By eleven o'clock the two regiments had only twelve battle worthy tanks. Their plight appears to have been reported by patrol of the 10th Hussars from 2 Armoured Brigade which was trying to make contact with New Zealanders in Mreir. By midday support from 2 Brigade had been arranged and the survivors of 23 Brigade were withdrawn. They mustered four tanks of 40 Regiment and three of the 46th. These were formed into a composite squadron and put under the command of 3/5 Royal Tank Regiment. In four hours the brigade had lost approximately 30 officers, 173 other ranks, and 80 tanks.


      it goes on...

      Clifton and Pemberton removed their badges of rank and helped the wounded. The German infantry did not interfere and the two officers gradually worked their way back to Mreir. On their way they saw the German tanks return through the area to go into action against 23 Armoured Brigade. For the remainder of the day the two officers acted as assistants to Private McQuarrie,1 a medical orderly of 25 Battalion. McQuarrie stopped the German tank commander as he drove back through the battle area, and asked for medical assistance for the numerous wounded who had been left by their captors as too badly injured to walk to the rear.
      To his everlasting credit, the panzer general said the battle was still on and nothing was possible immediately but that McQuarrie had his authority to demand assistance from any medical unit into the area.
      Clifton, Pemberton, and McQuarrie collected medical supplies, water and stores from abandoned vehicles, dressed the wounded, gave morphia, and made constant brews of tea. The two officers brought in another dozen wounded from the area and buried many of dead. By the late, afternoon several fit and lightly wounded joined the group. German infantry, who busied themselves with salvage, did not interfere and as evening approached escape plans were made. Towards dusk, about 8.30, a truckload of Germans came up to take over the position for the night. On their appearance Clifton, Pemberton, and Lieutenants Rutherford and Holt2 went into cover. McQuarrie drew the German officer's attention to his wounded and extracted a promise that medical help wold be given. The Germans then put soome lightly wounded men in a truck and drove off.
      When the coast was clear, Clifton and Pemberton moved down the axis of advance and, after several adventures, escaped into the Maori Battalion's sector. Rutherford and Holt were wounded and chose the shorter route direct to the east. Holt was wounded in the leg and thus could not make haste. The two officers also has to avoid German posts and at dawn were still in no-man's-land and under fire from both sides. Eventually they reached safety with 5 Indian Division. McQuarrie stayed with his wounded until about midnight when, in response to his persistent demands, the Germans evacuated the casualties. While this was in progress McQuarrie slipped away and reached safety. The Military Medal he was awarded a had been well earned.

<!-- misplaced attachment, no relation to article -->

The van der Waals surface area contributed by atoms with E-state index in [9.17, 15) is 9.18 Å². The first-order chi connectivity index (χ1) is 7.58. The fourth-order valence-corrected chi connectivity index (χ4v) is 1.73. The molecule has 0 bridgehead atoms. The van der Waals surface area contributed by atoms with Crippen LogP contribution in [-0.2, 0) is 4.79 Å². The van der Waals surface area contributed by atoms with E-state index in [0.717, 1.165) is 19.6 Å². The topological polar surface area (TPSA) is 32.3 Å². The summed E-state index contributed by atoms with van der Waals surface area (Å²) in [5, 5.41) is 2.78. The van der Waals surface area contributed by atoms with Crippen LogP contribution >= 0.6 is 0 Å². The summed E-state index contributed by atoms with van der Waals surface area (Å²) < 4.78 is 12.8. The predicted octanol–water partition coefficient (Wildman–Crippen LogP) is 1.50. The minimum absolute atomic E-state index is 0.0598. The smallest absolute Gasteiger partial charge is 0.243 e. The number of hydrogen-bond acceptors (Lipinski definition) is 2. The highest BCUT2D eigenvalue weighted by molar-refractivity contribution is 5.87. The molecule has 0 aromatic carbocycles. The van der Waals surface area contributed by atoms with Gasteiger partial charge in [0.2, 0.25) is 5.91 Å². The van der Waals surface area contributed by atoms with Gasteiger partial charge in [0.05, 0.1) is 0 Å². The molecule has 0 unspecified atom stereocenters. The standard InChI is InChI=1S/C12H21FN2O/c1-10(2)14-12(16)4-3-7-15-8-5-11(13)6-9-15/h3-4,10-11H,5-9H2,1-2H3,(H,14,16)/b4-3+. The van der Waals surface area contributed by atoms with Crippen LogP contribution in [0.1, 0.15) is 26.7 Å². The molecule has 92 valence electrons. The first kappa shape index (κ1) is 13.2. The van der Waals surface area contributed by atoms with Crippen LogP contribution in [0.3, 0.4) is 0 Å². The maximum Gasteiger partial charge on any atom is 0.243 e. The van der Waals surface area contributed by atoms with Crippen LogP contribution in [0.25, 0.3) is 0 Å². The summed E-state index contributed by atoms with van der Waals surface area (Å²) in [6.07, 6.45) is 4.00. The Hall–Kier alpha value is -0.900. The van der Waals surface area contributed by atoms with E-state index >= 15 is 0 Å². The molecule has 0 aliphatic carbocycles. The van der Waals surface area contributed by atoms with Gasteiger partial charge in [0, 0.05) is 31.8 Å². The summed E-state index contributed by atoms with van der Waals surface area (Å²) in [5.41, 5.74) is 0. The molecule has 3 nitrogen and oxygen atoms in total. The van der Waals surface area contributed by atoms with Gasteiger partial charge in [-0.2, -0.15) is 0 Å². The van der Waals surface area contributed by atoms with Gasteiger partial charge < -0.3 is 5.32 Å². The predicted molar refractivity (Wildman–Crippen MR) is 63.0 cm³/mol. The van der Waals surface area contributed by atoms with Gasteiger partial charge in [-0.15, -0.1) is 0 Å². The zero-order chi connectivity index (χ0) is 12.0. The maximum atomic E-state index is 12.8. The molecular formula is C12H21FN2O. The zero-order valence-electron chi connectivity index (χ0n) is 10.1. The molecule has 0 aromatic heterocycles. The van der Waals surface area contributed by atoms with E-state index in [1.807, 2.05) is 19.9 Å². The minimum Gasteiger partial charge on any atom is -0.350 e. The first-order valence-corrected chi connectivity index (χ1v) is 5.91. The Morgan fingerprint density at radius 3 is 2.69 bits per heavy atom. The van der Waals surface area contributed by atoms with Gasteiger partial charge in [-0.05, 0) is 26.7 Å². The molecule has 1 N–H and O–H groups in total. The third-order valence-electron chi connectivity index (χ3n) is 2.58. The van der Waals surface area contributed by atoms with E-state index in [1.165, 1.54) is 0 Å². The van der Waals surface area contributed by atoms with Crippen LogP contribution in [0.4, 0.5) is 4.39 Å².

The mere fact the battle was halted on both sides to allow medical assistance to the wounded and to allow access to the derelict tanks in no mans land to grab the medical kits is just unbelievable..
      HUYTON RED
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      Re: Liverpool WW2 relatives
      Reply #18: Sep 01, 2016 10:54:14 am
      There was no Kwik Save in the 1940s/5os and 60s as far as I am aware.There was a police station at the top of Stockbridge lane Page Moss end,is it still there.

      I wasn't talking about the 40s/50s/60s at that point tbf think that would of been more mid 90s :laugh: christ how old do you think I am  :lmao:

      Don't think there has been a police station that way for a good while, would of been all centralised into Huyton police station.

      I managed to do some research into some of the desert battles my Great Uncle John and his tank regiment was involved in.
      He was in the 46th.
      The military details of the battle are just spellbinding.
      A lot of Scousers in this battle as well

      Here's an extract ;

      The two regiments, with approximately eighty-seven Valentines between them and each with one squadron in the van, crossed the start line about ten minutes past eight, and a little later New Zealand observers saw them ‘thundering past’ along the 278 grid, covered to some extent by a smoke screen put down on the ridge by the brigade's own artillery. On the right, C Squadron of the 40th Regiment came under heavy artillery and anti-tank fire at the same time as it struck the minefield about the pipeline track. Here it lost seven tanks. By 8.40 the remainder of the regiment was engaged just north of Mreir, where ten more tanks were lost and the commanding officer, Lieutenant-Colonel Dunbar, mortally wounded. The attack was pressed and the objective, Point 59, was reached at about ten minutes past ten, but with only four tanks in C Squadron, five in B and six in A. This little group was severly engaged by fire from both flanks and also by German tanks from Mreir. By 10.30 only eight tanks were left and of these only five were fit to fight.